Well, today was a yak-shaving day par excellence.
(Yak shaving, if you didn't know, is a term used to describe the situation where one perfectly normal thing leads you to do another perfectly normal thing, and so on and so on, until you find yourself shaving a yak).
I started off still working on the Python 2.6 rebuild. When I couldn't get wxpython 2.6 to build because of some crappy annoying error, I decided instead of working too hard on fixing it to see how many things we have left that depend on wxpython 2.6. I figured it couldn't be many, and I was right. For those who don't know, wxWidgets / wxGTK is a widely-used GUI-building library; version 2.8 came out quite a while ago, now, but most distros keep a copy of 2.6 around alongside it because some things wouldn't build with 2.8. Fedora's the only distro that's gone to 2.8-only so far. wxpython is the Python bindings for wxWidgets - if you want to write an app in Python using wxWidgets as your interface library, wxpython's the lump of code for you.
Turned out the only things left that depended on wxpython 2.6 were tovid, icepodder, python-hachoir-wx (popular software, that!) and a couple of BitTorrent clients - bittornado (which has been abandoned since 2006) and the official 'bittorrent-gui'.
I fixed tovid, icepodder and python-hachoir-wx to work with wxpython 2.8. Then I decided to just kill BitTornado and bittorrent-gui, because there's really no freakin' reason to use them any more. So if for some crazy reason you still have them installed - when 2009 Spring comes out, they'll be silently replaced by Transmission. Just so ya know.
So, ding dong, wxpython 2.6 is dead. Fun stuff! Emboldened by this success, I decided to have a shot at killing off wxGTK 2.6 itself, not just the Python bindings. So I generated a list of everything that uses it (anything that requires libwxgtk2.6 or libwxgtku2.6, basically) and started working through.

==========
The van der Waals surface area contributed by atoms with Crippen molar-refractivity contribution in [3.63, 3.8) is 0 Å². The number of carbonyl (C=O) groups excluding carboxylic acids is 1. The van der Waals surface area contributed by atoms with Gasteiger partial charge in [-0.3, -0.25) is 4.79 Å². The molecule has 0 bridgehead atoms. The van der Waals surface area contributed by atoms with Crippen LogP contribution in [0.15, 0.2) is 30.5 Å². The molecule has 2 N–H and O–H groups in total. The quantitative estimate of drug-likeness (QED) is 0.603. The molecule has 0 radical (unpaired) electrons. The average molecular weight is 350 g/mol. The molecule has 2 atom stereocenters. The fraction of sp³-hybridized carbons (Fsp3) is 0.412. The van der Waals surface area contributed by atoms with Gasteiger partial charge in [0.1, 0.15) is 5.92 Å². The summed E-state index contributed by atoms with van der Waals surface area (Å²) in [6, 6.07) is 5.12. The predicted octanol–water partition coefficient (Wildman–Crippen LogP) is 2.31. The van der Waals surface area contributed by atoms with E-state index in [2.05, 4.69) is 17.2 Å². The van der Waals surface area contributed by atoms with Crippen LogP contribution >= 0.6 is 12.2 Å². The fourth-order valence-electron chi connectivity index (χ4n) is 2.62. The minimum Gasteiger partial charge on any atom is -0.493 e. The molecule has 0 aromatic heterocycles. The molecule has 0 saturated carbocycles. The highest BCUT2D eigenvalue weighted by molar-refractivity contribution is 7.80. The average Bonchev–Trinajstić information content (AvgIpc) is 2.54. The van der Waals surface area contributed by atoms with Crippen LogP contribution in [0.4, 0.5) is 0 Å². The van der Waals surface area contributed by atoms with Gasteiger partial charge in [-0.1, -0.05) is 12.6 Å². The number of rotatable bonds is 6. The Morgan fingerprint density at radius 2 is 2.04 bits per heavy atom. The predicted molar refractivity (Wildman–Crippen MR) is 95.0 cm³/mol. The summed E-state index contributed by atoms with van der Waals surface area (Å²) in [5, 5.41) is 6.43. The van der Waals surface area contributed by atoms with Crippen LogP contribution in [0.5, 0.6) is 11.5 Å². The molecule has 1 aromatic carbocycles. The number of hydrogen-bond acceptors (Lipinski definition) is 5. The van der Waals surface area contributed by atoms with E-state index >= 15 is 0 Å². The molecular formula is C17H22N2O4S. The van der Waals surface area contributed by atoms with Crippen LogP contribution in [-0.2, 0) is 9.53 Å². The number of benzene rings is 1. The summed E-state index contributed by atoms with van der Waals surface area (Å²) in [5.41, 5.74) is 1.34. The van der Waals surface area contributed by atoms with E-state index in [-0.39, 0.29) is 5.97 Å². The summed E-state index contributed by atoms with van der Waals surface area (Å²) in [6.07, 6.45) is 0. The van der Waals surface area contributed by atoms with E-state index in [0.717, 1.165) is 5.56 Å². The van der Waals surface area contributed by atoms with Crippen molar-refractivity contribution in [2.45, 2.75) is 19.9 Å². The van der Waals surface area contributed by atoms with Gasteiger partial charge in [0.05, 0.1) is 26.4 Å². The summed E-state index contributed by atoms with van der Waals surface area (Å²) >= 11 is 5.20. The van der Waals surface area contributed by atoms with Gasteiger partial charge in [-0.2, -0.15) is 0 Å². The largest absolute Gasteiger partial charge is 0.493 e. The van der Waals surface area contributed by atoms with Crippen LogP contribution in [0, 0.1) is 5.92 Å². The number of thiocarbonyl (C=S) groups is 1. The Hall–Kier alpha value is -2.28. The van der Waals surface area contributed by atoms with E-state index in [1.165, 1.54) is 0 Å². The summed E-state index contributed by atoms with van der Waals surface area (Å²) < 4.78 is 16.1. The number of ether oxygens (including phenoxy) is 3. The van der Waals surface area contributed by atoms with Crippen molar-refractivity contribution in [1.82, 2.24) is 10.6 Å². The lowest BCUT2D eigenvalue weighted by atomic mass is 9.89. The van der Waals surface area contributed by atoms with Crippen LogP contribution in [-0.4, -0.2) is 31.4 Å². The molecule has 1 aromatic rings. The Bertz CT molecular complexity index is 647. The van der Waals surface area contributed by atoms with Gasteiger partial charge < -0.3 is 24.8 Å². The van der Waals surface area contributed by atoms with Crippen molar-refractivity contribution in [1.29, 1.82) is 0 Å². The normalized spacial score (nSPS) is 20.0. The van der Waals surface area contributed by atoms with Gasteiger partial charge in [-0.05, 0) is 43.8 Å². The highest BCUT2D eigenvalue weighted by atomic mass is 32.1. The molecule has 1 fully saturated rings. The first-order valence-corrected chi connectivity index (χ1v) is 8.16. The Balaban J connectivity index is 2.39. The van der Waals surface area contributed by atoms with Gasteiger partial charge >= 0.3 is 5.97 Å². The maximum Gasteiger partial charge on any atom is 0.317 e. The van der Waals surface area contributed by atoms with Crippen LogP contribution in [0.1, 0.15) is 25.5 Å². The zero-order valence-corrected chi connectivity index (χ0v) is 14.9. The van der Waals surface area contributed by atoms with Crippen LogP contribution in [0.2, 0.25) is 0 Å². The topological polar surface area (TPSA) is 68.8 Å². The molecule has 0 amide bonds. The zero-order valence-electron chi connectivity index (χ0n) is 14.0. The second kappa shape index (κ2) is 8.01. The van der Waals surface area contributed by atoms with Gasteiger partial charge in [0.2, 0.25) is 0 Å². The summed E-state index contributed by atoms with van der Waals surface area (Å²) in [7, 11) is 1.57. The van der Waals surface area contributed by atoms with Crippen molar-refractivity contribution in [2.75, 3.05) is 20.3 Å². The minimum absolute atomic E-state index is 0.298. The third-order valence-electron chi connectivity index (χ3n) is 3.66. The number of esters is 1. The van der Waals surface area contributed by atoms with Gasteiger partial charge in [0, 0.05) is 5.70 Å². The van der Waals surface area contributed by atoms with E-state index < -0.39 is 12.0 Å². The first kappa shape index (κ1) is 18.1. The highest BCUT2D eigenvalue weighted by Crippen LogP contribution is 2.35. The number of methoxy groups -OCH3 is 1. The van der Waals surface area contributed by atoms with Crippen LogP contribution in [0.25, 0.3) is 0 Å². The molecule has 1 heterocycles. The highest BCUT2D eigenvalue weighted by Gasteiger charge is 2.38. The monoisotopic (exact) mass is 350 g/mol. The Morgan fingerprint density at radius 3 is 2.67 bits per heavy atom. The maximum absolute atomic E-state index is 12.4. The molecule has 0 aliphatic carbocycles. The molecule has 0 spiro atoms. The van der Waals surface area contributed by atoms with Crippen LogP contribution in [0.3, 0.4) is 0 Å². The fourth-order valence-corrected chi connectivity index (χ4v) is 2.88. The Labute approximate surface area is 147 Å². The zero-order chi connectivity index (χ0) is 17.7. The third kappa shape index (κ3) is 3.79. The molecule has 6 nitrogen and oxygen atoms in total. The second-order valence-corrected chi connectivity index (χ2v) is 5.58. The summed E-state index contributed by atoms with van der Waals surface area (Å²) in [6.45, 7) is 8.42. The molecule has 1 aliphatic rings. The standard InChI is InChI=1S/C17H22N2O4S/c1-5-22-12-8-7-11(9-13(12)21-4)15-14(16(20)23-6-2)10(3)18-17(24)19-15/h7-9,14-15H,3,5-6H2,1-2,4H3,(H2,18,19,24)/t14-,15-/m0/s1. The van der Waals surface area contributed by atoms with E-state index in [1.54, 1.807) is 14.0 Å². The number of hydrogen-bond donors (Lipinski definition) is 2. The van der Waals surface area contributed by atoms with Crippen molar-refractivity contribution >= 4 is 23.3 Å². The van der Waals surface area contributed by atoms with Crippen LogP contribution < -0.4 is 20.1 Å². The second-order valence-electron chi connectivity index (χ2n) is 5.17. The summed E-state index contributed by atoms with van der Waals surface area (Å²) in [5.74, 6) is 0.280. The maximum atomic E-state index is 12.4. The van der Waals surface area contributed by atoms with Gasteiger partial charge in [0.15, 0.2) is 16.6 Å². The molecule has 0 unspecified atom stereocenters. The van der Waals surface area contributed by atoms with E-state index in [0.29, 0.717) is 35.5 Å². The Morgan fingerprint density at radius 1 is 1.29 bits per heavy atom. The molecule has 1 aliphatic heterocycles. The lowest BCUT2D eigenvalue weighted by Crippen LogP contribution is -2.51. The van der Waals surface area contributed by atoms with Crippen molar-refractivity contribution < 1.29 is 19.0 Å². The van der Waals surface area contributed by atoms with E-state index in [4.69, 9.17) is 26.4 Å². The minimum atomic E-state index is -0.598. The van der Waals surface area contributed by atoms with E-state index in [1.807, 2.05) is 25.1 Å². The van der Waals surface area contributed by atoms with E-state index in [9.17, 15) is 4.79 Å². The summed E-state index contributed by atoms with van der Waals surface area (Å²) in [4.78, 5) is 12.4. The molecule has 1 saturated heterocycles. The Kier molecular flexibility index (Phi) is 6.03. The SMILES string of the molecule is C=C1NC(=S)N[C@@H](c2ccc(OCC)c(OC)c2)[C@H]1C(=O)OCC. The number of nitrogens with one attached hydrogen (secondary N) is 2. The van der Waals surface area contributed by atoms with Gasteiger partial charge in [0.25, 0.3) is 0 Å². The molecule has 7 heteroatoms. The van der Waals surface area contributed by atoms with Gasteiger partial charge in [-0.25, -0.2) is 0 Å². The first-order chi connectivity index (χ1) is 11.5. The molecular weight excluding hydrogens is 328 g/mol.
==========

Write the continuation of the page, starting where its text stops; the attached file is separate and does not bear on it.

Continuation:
So far I've fixed up bacula, beid, freqtweak, iaxclient (via its subsidiary iaxcomm) and sffview. Tomorrow I'll tackle libwxhaskell and xchm, and if I can do those, we can go to wx 2.8 exclusively.
The yak shaving comes in in terms of actually fixing the stuff. Fr'instance, I had to patch various bits of beid to make it work with wx 2.8, but even after doing that, it wouldn't build on the buildsystem because of some batshit weird interaction between python 2.6 and scons 1.1.0 which caused it to add a space between every letter (l i k e t h i s) when scons added some CFLAGS. So I had to update scons to 1.2.0, which fixed that, but triggered another problem in part of beid's crappy buildsystem (which is basically something called bksys that died years ago, nothing else uses it any more). So I had to track down the guy who wrote bksys on IRC (at 4 a.m. in France, no less...), who helped me sort that one out.
Then there's iaxclient, which required packaging an entirely new library it depends on, and also required rebuilding one of its dependencies, kiax, which in TURN required another new library and a lot of poking around at its entirely-not-yet-ready-for-public-consumption build system (which assumes you're building it as a giant static binary, linked against a big set of static libraries which it assumes are present in the source tree but aren't actually shipped with it...) Actually I haven't uploaded it yet because it doesn't run properly, I'm waiting for some input from upstream on that one. I think it's a threading problem.
Of course, you might wonder why bother doing all this in the first place. After all, most of this stuff probably worked okay when it was built against wx 2.6.
Well, it's what developers and maintainers refer to as 'cruft', and we don't like it for good reasons. People generally don't like working with cruft. No-one actually wants to maintain wx 2.6 packages, because upstream doesn't maintain it any more and isn't interested in fixing any bugs you find, so you have to do all the work yourself, and it becomes a teetering pile of patches which have to be re-examined and fixed and updated for every new library major and GCC revision. It means that if you come across some kind of general bug in wx, you have to fix it twice, or - more likely - it won't get fixed in the old version at all because no-one loves it enough. Basically, old code doesn't get enough attention, and eventually the stuff that uses it will break. So to keep things floating along properly, you really have to clean out the cruft when you can.
So, that took up all day, in the end. Hopefully I can finish it up tomorrow and move on to something else. Whee...